Branwyn St. Clair is running from her wicked stepfather when she stows aboard the first ship she encounters. Little does she know it is the infamous elven pirate ship, the Moonbeam. When cabin boy Johnny Pate finds her in the hold, they form an uneasy alliance.
Life aboard the Moonbeam is not what she expects. The ship soars through the clouds, borne aloft by spiderwebs and pixie dust, in search of plunder. But the biggest theft of all has already occurred….
“Let me go!” Branwyn twisted with all her strength against the man’s hold, the bones of her wrist grating against each other as she fought. The resulting pain brought tears to her eyes, but she blinked them back.
“You are my ward, and you will do as I say.” The words were hissed between gritted teeth. Eyes narrowed to slits glared down at her in the dim light of the fire in the grate. The room smelled of wood-smoke and damp wool.
Praetor Goldsmith had come home early because of the rain—two minutes more, and she would have been free.
“You don’t want me here. You complain daily about how I’m a drain upon your pocketbook. Then let me go!” She jerked away, backing toward the door of the study. “I won’t say anything.”
“Say anything about what, you little fool? Do you think anyone in this town would believe your lies over my word? I am a well-respected merchant, and you’re the daughter of a whore!”
The words stopped her in her tracks. “Take that back,” she whispered.
A wolfish grin bloomed on his face. “Didn’t you know? She spread her legs for anyone who asked.”
“You’re a liar.”
“Doesn’t match the image you have of your sainted mother, does it?” Now that he had reasserted his dominance, he turned his back to her, pouring himself a glass of wine.
Rage choked her. She felt herself shaking. She couldn’t believe the words were true, and yet…
She wheeled, reaching for the door handle. She wanted to put as much distance between them as possible. Escape lay in her grasp—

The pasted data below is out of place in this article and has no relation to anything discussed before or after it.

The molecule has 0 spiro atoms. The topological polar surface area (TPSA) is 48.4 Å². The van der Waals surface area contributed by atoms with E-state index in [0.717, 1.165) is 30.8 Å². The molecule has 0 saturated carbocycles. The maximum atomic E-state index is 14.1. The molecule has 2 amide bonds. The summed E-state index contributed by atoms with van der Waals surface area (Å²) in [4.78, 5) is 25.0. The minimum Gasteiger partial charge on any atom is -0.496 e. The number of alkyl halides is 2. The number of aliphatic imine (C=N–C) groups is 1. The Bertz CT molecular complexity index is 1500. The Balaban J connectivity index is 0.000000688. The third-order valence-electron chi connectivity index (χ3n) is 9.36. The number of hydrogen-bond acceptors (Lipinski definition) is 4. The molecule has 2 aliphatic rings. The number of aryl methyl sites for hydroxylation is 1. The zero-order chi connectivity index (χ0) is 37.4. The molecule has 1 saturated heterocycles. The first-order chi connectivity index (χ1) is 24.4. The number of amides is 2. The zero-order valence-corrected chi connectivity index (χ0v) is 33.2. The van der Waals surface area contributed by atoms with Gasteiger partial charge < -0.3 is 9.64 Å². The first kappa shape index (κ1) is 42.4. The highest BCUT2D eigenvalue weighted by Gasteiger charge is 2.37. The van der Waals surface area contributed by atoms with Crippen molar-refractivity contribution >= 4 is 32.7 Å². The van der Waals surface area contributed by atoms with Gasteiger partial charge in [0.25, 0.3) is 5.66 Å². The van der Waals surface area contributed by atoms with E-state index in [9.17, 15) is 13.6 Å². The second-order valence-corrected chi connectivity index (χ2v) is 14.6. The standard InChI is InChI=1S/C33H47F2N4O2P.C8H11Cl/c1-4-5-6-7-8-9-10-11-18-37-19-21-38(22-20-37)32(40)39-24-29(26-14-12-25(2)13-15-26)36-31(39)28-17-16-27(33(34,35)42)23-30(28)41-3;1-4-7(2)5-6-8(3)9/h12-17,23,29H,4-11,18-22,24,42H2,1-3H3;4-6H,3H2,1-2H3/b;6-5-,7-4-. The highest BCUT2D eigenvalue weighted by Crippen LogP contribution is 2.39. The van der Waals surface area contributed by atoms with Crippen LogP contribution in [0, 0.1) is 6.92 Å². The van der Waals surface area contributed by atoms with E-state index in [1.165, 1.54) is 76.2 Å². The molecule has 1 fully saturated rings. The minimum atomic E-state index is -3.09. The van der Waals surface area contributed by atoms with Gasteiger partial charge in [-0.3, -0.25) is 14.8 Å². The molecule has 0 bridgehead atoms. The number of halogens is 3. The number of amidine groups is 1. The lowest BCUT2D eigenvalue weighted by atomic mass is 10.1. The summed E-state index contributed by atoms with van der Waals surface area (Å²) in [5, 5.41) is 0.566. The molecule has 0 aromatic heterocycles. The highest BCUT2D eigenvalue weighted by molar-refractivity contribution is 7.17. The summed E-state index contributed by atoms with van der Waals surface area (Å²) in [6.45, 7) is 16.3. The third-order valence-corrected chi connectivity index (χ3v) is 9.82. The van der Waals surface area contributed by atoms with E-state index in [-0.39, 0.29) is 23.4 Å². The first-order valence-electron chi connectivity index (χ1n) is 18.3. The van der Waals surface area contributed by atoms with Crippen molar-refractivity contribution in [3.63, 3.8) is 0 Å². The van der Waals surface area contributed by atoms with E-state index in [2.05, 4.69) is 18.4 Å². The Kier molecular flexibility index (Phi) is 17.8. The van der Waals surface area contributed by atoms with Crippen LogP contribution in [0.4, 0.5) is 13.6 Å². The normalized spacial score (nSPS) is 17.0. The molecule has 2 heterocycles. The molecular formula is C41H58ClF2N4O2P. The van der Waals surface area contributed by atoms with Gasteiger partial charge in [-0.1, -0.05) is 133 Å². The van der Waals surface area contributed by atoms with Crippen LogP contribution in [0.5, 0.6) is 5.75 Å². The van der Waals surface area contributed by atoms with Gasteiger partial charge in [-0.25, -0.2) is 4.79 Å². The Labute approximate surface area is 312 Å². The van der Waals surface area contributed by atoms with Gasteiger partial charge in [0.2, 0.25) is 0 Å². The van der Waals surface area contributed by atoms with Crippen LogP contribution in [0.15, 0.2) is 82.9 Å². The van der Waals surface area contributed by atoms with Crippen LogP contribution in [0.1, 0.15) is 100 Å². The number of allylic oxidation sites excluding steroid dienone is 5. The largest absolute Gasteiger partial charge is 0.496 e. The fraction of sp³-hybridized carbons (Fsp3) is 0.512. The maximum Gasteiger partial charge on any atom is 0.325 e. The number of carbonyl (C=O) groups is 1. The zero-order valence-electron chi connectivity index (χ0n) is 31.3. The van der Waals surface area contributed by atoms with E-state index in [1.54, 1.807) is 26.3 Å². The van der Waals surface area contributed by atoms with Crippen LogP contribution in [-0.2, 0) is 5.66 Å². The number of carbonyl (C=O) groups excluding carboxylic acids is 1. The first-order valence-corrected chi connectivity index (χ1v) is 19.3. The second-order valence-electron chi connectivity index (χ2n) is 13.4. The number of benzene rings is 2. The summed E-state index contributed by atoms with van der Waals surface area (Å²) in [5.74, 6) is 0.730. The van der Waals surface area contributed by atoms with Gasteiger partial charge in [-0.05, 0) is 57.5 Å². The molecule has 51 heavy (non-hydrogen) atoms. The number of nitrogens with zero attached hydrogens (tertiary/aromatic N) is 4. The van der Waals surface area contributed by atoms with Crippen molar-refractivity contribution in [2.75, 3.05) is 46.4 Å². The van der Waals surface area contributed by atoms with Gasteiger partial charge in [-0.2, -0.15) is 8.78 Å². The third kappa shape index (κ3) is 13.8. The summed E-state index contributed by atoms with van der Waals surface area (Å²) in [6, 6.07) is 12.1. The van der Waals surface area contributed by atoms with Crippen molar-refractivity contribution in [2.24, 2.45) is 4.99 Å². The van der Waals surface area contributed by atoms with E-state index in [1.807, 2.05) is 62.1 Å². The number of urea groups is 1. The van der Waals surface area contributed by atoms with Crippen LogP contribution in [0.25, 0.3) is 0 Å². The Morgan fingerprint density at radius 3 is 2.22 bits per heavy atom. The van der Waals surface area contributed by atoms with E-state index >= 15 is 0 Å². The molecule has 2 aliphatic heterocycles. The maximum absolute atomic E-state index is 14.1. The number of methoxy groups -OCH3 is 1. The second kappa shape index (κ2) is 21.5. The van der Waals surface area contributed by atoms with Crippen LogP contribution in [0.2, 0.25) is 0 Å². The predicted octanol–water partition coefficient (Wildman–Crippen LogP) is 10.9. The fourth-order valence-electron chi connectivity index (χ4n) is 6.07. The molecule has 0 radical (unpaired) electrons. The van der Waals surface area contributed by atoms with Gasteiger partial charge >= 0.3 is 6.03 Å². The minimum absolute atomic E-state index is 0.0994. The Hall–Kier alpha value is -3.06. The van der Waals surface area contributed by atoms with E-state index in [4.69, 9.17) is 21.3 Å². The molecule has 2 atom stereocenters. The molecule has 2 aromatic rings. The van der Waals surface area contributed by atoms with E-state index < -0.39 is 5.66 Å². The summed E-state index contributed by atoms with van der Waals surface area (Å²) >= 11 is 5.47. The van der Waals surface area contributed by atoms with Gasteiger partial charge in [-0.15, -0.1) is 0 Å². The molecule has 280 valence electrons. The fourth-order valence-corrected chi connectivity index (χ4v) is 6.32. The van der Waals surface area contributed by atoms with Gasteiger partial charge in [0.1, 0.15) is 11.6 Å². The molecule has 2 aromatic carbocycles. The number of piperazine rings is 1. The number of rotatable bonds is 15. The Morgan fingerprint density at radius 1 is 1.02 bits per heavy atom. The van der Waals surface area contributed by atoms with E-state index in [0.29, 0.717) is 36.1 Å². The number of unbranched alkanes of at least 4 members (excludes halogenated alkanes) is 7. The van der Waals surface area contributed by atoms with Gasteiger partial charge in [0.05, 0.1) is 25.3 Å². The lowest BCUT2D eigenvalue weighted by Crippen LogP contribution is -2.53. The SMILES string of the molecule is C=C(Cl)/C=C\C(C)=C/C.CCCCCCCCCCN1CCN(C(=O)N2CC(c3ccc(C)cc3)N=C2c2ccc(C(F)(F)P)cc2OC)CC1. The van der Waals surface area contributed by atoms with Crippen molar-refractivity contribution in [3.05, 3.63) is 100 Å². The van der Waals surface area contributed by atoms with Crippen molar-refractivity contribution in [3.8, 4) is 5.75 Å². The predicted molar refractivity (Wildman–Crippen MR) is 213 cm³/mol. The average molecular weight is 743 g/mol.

—Until a grip of iron encircled her forearm. “Not so fast, my girl. I’m not through with you yet. I will have you to wife!”
Fear churned within the rage, and she grabbed the heavy wine-jug from his desk. Swinging it with all her strength, she slammed it into the side of his head.
He grunted and fell, hand relaxing as he dropped.
Welcome Rie, and congratulations! Tell us a little about yourself and your writing.
I’ve wanted to be a writer ever since I first learned to read when I was five. Words transport us to other worlds, and I wanted to take people there. I started writing my first book somewhere between nine and twelve—the details are hazy after all this time. Eventually, with a lot of help from a lot of people, that book was published in 2000 as The Blood that Binds. But are we ever satisfied? When the original publisher folded, I rewrote it completely and it was re-issued as The Luckless Prince. It’s currently out-of-print, but about to be re-released from a third publishing house. It’s been a wild ride, and I think I have learned so much in the past two decades. I can’t wait to see what the next two hold.
Do you write full time?
I am supposedly a full-time author; but I also edit for two separate presses; am chauffeur for my husband (who can’t park at work right now); chief-cook-and-bottle-washer at home; you get the idea. This year, I’ve been taking it easy on the writing to focus on the editing and getting ready for WorldCon in Dublin, which will be my first trip abroad. Since I have set several stories in Ireland, I think it is only right that I actually visit.
So jealous. I'd love to be going to Dublin this year. What are your writing inspirations?
I get inspirations all over the place. Fairy tales are some of my favorite places to get ideas—I’ve rewritten several of them so far. It is a great way to explore other cultures.